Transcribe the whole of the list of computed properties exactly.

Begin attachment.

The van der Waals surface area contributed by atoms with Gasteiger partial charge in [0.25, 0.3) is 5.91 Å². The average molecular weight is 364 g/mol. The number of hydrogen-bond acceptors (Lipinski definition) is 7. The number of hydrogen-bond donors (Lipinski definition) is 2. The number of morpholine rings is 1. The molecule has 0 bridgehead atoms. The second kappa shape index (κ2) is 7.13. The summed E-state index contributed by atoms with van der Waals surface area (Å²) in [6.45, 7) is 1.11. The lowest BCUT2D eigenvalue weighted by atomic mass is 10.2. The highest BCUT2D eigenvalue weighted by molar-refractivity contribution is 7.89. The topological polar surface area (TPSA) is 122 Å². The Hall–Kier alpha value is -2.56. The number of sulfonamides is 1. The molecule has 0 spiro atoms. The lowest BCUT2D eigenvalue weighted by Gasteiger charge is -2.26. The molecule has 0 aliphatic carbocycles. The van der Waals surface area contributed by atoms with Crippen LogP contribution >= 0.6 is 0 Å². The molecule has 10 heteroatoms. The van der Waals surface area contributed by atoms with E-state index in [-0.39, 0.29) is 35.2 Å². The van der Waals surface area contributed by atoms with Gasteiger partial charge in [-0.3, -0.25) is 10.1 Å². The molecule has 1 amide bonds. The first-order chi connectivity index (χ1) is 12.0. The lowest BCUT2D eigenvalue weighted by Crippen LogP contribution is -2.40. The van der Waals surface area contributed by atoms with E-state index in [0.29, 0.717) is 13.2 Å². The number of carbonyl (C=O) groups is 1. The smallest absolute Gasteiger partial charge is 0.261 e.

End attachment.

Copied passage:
The van der Waals surface area contributed by atoms with Gasteiger partial charge in [0.25, 0.3) is 5.91 Å². The average molecular weight is 364 g/mol. The number of hydrogen-bond acceptors (Lipinski definition) is 7. The number of hydrogen-bond donors (Lipinski definition) is 2. The number of morpholine rings is 1. The molecule has 0 bridgehead atoms. The second kappa shape index (κ2) is 7.13. The summed E-state index contributed by atoms with van der Waals surface area (Å²) in [6.45, 7) is 1.11. The lowest BCUT2D eigenvalue weighted by atomic mass is 10.2. The highest BCUT2D eigenvalue weighted by molar-refractivity contribution is 7.89. The topological polar surface area (TPSA) is 122 Å². The Hall–Kier alpha value is -2.56. The number of sulfonamides is 1. The molecule has 0 spiro atoms. The lowest BCUT2D eigenvalue weighted by Gasteiger charge is -2.26. The molecule has 0 aliphatic carbocycles. The van der Waals surface area contributed by atoms with Crippen LogP contribution >= 0.6 is 0 Å². The molecule has 10 heteroatoms. The van der Waals surface area contributed by atoms with E-state index in [-0.39, 0.29) is 35.2 Å². The van der Waals surface area contributed by atoms with Gasteiger partial charge in [-0.3, -0.25) is 10.1 Å². The molecule has 1 amide bonds. The first-order chi connectivity index (χ1) is 12.0. The lowest BCUT2D eigenvalue weighted by Crippen LogP contribution is -2.40. The van der Waals surface area contributed by atoms with E-state index in [0.29, 0.717) is 13.2 Å². The number of carbonyl (C=O) groups is 1. The smallest absolute Gasteiger partial charge is 0.261 e.